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I'm curious as to whether or not there is a real difference between the money datatype and something like decimal(19,4) (which is what money uses internally, I believe).

I'm aware that money is specific to SQL Server. What I want to know is if there is a compelling reason to choose one over the other; most SQL Server samples (e.g. the AdventureWorks database) use money and not decimal for things like price information.

Should I just continue to use the money datatype, or is there a benefit to using decimal instead? Money is fewer characters to type but that's not a valid reason :)

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9 Answers 9

up vote 85 down vote accepted

Never ever should you use money it is not precise and it is pure garbage, always use decimal/numeric

run this to see what I mean

DECLARE
    @mon1 MONEY,
    @mon2 MONEY,
    @mon3 MONEY,
    @mon4 MONEY,
    @num1 DECIMAL(19,4),
    @num2 DECIMAL(19,4),
    @num3 DECIMAL(19,4),
    @num4 DECIMAL(19,4)

    SELECT
    @mon1 = 100, @mon2 = 339, @mon3 = 10000,
    @num1 = 100, @num2 = 339, @num3 = 10000

    SET @mon4 = @mon1/@mon2*@mon3
    SET @num4 = @num1/@num2*@num3

    SELECT @mon4 AS moneyresult,
    @num4 AS numericresult

Output: 2949.0000 2949.8525

To some of the people who said that toy don't divide money by money

Here is one of my queries to calculate correlations, changing that to money gives wrong results

select t1.index_id,t2.index_id,(avg(t1.monret*t2.monret) 
    -(avg(t1.monret) * avg(t2.monret)))
            /((sqrt(avg(square(t1.monret)) - square(avg(t1.monret)))) 
            *(sqrt(avg(square(t2.monret)) - square(avg(t2.monret))))),
current_timestamp,@MaxDate
            from Table1 t1  join Table1 t2  on t1.Date = traDate
            group by t1.index_id,t2.index_id
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15  
"Never" is a strong word. "Money" is useful for casting results to that type for display to the user in a culture-sensitive way, but you're right that it's very bad to use for the calculations itself. –  Joel Coehoorn Feb 24 '09 at 18:03
14  
Your example is not meaningful, since nobody will ever multiply two objects of type money. If you want to prove your point, you need to compare multiplying a money by a decimal to multiplying a decimal by a decimal. –  Brian Feb 24 '09 at 18:03
2  
.. but it's still puzzling why money * money would not have the precision of money. –  Learning Feb 24 '09 at 18:11
2  
@Learning: it does have a precision of money. However, you still end up with rounding errors that can accumulate over time. The decimal type doesn't use binary arithmetic: it guarantees it gets the same base 10 results you would from doing it on paper. –  Joel Coehoorn Feb 24 '09 at 19:36
15  
Multiplication and division of money over money aside, this 'illustration' is manipulative. It's a documented fact that money has a fixed and very limited precision. In such cases one should first multiply, and then divide. Change the order of operators in this example and you will get identical results. A money essentially is a 64-bit int, and if you were to deal with ints, you would multiply before dividing. –  Andriy M Feb 8 '11 at 13:34

SQLMenace said money is inexact. But you don't multiply/divide money by money! How much is 3 dollars times 50 cents? 150 dollarcents? You multiply/divide money by scalars, which should be decimal.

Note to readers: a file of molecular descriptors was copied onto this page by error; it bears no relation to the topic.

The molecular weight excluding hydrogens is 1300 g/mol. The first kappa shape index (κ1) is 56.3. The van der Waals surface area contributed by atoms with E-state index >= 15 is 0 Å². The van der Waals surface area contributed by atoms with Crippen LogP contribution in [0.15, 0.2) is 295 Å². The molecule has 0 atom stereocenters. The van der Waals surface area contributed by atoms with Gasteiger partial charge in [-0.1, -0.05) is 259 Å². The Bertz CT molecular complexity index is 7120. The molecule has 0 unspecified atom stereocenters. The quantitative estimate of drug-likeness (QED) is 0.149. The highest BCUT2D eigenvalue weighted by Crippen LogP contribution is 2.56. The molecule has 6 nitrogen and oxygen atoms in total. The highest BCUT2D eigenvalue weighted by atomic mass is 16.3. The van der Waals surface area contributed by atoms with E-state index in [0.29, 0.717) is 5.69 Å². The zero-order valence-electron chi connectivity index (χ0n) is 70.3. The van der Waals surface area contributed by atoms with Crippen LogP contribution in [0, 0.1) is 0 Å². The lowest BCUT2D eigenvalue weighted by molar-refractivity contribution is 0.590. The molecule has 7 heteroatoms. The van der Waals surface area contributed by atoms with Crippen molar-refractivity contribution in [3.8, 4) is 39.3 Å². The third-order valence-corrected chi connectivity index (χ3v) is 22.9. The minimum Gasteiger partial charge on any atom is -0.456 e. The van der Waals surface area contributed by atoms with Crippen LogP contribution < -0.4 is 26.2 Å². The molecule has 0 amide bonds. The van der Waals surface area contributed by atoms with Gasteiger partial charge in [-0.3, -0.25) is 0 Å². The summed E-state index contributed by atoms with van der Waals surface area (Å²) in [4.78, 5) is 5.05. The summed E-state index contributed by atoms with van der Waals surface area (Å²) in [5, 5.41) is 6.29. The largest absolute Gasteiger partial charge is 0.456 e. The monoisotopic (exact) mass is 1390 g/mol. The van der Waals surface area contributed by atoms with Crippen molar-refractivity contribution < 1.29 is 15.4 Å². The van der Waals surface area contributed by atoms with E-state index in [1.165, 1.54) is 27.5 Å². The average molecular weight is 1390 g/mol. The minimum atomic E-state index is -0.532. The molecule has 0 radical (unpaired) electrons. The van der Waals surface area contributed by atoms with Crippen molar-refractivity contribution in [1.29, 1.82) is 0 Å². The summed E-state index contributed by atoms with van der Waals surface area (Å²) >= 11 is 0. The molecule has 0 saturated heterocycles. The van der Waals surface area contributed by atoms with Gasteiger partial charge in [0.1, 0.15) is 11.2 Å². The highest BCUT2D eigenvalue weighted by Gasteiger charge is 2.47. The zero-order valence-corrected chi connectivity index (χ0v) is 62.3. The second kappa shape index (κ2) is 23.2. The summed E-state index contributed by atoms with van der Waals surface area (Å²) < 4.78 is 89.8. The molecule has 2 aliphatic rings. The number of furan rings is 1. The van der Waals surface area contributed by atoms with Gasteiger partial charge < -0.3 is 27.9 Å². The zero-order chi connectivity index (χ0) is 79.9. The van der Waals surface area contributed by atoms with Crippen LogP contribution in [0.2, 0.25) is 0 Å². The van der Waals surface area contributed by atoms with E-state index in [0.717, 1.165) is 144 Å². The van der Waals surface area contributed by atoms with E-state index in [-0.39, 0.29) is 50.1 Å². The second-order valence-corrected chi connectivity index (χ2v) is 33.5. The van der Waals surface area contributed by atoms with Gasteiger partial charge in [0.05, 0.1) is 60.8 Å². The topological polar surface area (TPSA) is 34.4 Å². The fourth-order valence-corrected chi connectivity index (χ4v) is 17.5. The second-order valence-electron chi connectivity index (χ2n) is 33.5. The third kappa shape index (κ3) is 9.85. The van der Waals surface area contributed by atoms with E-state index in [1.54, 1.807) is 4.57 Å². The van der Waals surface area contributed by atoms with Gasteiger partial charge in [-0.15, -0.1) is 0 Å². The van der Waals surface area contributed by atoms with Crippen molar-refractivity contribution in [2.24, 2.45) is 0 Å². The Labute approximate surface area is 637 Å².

DECLARE
@mon1 MONEY,
@mon4 MONEY,
@num1 DECIMAL(19,4),
@num2 DECIMAL(19,4),
@num3 DECIMAL(19,4),
@num4 DECIMAL(19,4)

SELECT
@mon1 = 100,
@num1 = 100, @num2 = 339, @num3 = 10000

SET @mon4 = @mon1/@num2*@num3
SET @num4 = @num1/@num2*@num3

SELECT @mon4 AS moneyresult,
@num4 AS numericresult

Results in the correct result:

moneyresult           numericresult
--------------------- ---------------------------------------
2949.8525             2949.8525

money is good as long as you don't need more than 4 decimal digits, and you make sure your scalars - which do not represent money - are decimals.

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25  
how many 1 cent coins can a dollar bill get you? an answer to this requires money / money. –  Learning Feb 24 '09 at 18:23
16  
@Learning in that case the result is not money, but a float. (Basic dimensional analysis.) –  Richard Feb 24 '09 at 18:50
5  
@Learning: Do you ask the database how many cents in a dollar a lot? Anyway, that would return the right result. His problem was that money / money was only precise to four digits (it was 0.2949), then when multiplied by 10000 it became 2949.0000. –  configurator Feb 24 '09 at 22:18
43  
+1 for coining the word "dollarcents" –  mandreko Sep 22 '11 at 19:09
7  
@mson He's correct and don't make personal criticisms as you did based of a one line remark, it's not helpful. If he doesn't divide by $0.01 but instead 0.01, then the result is $100 instead of 100. There's 100 cents in a dollar, not $100 cents. Units are important! There's definitely a big place for diving, and perhaps multiplying, money by money. –  andrewb Jun 30 '13 at 23:36

I realise that WayneM has stated he knows that money is specific to SQL Server. However, he is asking if there are any reasons to use money over decimal or vice versa and I think one obvious reason still ought to be stated and that is using decimal means it's one less thing to worry about if you ever have to change your DBMS - which can happen.

Make your systems as flexible as possible!

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2  
Worth considering the flexibility! –  Guillermo Gutiérrez Sep 26 '12 at 22:48

Well, I like MONEY! It's a byte cheaper than DECIMAL, and the computations perform quicker because (under the covers) addition and subtraction operations are essentially integer operations. @SQLMenace's example—which is a great warning for the unaware—could equally be applied to INTegers, where the result would be zero. But that's no reason not to use integers—where appropriate.

So, it's perfectly 'safe' and appropriate to use MONEY when what you are dealing with is MONEY and use it according to mathematical rules that it follows (same as INTeger).